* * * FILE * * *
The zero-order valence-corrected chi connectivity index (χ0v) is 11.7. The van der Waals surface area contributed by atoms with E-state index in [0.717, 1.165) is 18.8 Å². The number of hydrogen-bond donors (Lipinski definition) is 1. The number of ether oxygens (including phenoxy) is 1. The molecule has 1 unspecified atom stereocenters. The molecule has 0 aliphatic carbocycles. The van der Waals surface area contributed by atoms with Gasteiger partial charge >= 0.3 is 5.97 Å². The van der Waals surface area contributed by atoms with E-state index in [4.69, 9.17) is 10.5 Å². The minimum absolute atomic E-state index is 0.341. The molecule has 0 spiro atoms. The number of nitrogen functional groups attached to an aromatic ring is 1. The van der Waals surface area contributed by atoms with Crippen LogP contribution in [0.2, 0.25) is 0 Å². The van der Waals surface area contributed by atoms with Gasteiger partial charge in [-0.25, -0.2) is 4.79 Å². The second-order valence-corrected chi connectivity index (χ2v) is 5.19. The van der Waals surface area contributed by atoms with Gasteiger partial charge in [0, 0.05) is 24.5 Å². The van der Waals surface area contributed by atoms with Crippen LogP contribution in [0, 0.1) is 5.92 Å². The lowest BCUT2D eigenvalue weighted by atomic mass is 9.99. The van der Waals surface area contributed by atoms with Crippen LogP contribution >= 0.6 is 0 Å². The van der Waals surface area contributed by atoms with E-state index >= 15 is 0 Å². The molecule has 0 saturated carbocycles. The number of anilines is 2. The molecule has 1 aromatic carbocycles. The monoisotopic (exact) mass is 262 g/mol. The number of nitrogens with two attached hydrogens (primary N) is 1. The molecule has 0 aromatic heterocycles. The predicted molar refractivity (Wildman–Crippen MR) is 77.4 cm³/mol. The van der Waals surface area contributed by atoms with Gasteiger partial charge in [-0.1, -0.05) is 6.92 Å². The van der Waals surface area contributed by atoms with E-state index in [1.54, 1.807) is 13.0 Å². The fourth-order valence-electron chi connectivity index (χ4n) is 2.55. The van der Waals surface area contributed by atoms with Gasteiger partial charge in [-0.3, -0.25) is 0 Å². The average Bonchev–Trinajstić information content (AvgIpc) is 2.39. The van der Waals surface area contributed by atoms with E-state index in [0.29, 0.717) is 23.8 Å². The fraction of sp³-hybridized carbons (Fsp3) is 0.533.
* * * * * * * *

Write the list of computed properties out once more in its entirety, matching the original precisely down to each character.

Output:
The zero-order valence-corrected chi connectivity index (χ0v) is 11.7. The van der Waals surface area contributed by atoms with E-state index in [0.717, 1.165) is 18.8 Å². The number of hydrogen-bond donors (Lipinski definition) is 1. The number of ether oxygens (including phenoxy) is 1. The molecule has 1 unspecified atom stereocenters. The molecule has 0 aliphatic carbocycles. The van der Waals surface area contributed by atoms with Gasteiger partial charge >= 0.3 is 5.97 Å². The van der Waals surface area contributed by atoms with E-state index in [4.69, 9.17) is 10.5 Å². The minimum absolute atomic E-state index is 0.341. The molecule has 0 spiro atoms. The number of nitrogen functional groups attached to an aromatic ring is 1. The van der Waals surface area contributed by atoms with Crippen LogP contribution in [0.2, 0.25) is 0 Å². The van der Waals surface area contributed by atoms with Gasteiger partial charge in [-0.25, -0.2) is 4.79 Å². The second-order valence-corrected chi connectivity index (χ2v) is 5.19. The van der Waals surface area contributed by atoms with Gasteiger partial charge in [0, 0.05) is 24.5 Å². The van der Waals surface area contributed by atoms with Crippen LogP contribution in [0, 0.1) is 5.92 Å². The lowest BCUT2D eigenvalue weighted by atomic mass is 9.99. The van der Waals surface area contributed by atoms with Crippen LogP contribution >= 0.6 is 0 Å². The van der Waals surface area contributed by atoms with E-state index >= 15 is 0 Å². The molecule has 0 saturated carbocycles. The number of anilines is 2. The molecule has 1 aromatic carbocycles. The monoisotopic (exact) mass is 262 g/mol. The number of nitrogens with two attached hydrogens (primary N) is 1. The molecule has 0 aromatic heterocycles. The predicted molar refractivity (Wildman–Crippen MR) is 77.4 cm³/mol. The van der Waals surface area contributed by atoms with Gasteiger partial charge in [-0.1, -0.05) is 6.92 Å². The van der Waals surface area contributed by atoms with E-state index in [1.54, 1.807) is 13.0 Å². The fourth-order valence-electron chi connectivity index (χ4n) is 2.55. The van der Waals surface area contributed by atoms with Gasteiger partial charge in [-0.3, -0.25) is 0 Å². The average Bonchev–Trinajstić information content (AvgIpc) is 2.39. The van der Waals surface area contributed by atoms with E-state index in [0.29, 0.717) is 23.8 Å². The fraction of sp³-hybridized carbons (Fsp3) is 0.533.